Chair: Fred Vermolen
Combined agent-based and finite-element modelling of wound contraction
Qiyao Peng, Fred Vermolen
Abstract: Deep tissue injury, such as severe burns, often go with the contraction of skin. This contraction can become problematic if it causes loss of mobility of the joint of the patient. Our final objective is to predict the likelihood that such a contracture occurs and to analyze the impact of several treatments on the likelihood of the development of a serious contraction. To do so, we develop a mathematical framework based on tracking the migration and proliferation of individual cells, in particular macrophages, fibroblasts and myofibroblasts. Furthermore, we take into account the forces that are exerted by the (myo)fibroblasts on their environment, which is the reason behind the contraction of the wound and surrounding tissue. To this end, we use a stochastic finite element framework that eventually will be used to estimate the probability of an occurring contraction. In the presentation, we will outline the model in terms of assumptions and mathematical formulation, as well as its clinical implications.
Mathematical modeling of cancer progression and treatment using different simulation frameworks
Jiao Chen, Daphne Weihs, Fred Vermolen
Abstract: Cancer is a fatal disease with a rising global mortality rate. Typically, cancer initiates with multiple gene mutations and subsequently progresses in a rapid way. Since there are almost no obvious symptoms, cancer hardly can be detected at early stages. However, if cancer develops to advanced stages, it is difficult to be cured. Mathematical modeling of cancer, known as an efficient and cheap approach, has shown prospects for the further understanding of cancer pathology and has proven to be an alternative to some animal-based experiments.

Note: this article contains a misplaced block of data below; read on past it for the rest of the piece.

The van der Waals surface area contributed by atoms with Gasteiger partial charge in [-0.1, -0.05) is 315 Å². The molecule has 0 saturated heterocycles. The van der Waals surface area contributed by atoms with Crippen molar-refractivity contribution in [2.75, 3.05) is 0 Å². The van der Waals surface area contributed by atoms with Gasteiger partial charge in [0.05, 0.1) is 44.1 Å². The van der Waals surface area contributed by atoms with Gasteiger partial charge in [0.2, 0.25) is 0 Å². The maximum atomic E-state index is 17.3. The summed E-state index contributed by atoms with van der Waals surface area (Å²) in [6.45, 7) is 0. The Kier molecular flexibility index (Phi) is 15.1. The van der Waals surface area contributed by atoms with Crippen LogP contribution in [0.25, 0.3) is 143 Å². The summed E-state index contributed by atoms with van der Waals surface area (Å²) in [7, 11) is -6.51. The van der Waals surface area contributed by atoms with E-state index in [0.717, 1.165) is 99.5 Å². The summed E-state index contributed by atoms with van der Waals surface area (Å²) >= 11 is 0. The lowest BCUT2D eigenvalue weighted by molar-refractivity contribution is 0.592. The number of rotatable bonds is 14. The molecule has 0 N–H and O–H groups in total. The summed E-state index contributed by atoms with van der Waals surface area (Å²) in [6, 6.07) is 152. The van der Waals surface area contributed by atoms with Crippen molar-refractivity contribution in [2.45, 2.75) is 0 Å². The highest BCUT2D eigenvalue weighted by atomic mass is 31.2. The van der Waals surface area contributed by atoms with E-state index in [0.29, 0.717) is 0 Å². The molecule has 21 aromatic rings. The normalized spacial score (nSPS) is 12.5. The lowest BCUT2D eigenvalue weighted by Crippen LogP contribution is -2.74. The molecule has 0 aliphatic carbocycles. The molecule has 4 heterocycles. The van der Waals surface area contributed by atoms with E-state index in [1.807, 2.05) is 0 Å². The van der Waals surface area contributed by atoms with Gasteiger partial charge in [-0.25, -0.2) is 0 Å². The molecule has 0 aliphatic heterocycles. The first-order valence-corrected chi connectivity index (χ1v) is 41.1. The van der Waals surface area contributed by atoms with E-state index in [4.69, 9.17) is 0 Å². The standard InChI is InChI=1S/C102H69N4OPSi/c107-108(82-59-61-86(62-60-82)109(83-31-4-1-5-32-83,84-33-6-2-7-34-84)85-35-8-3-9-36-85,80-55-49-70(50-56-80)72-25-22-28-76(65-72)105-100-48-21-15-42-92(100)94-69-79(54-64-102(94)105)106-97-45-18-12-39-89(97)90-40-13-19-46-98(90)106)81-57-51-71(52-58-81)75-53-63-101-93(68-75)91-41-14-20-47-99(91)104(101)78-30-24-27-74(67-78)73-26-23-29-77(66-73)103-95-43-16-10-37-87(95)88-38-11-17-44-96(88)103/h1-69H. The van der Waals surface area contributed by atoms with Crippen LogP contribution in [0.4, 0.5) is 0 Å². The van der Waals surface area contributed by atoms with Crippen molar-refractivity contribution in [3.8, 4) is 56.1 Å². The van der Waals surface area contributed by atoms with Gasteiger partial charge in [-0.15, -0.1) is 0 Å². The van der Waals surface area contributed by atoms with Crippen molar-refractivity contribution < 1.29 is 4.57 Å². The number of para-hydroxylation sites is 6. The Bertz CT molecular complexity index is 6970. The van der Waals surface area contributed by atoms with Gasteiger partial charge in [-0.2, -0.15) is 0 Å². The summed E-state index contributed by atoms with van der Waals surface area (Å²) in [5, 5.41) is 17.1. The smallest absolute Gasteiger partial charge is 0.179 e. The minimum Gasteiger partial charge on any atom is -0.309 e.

We have developed mathematical modeling of cancer progression and treatment by using a lattice-based method (cellular automata model) and cell-based models (an off-lattice method), respectively. Our cellular automata model is able to phenomenologically show pancreatic cancer initiation and its recession under oncolytic virotherapy, where each single lattice site is occupied by a cluster of cells. In addition, a couple of biological processes, i.e. cell division, cell death, cell mutation, etc., are modeled by stochastic processes. Moreover, the time-dependent reaction-diffusion equation is used to simulate the spread of oncolytic viruses.
In contrast, we also develop a cell-based model to mimic pancreatic cancer at a smaller cell number level, where cell migration is considered. The mechanotaxis or/and chemotaxis migrations of cells are modeled by solving a large system of ordinary stochastic differential equations. Furthermore, the impact of the isotropic desmoplastic stroma of pancreatic cancer on the migration of T-lymphocytes has been incorporated. Targeting on the degradation of the desmoplastic stroma, a drug-oriented therapy is proposed and modeled, where the protocols of administration are compared and guidelines towards successful treatment are given based on the computational results.
Regarding the simulation at a single cell level, we set up a cell-based model to describe an extensive deformation of cell morphology during cancer metastasis. The migrating cell is attracted by a generic emitting source, which is dealt with by utilizing Green's Fundamental solutions. Moreover, a microvascular flow is taken into account by using Poisseuille flow. To investigate the uncertainties in the input variables and their potential influences, Monte Carlo simulations are performed. The likelihood of cancer cell metastasis is estimated.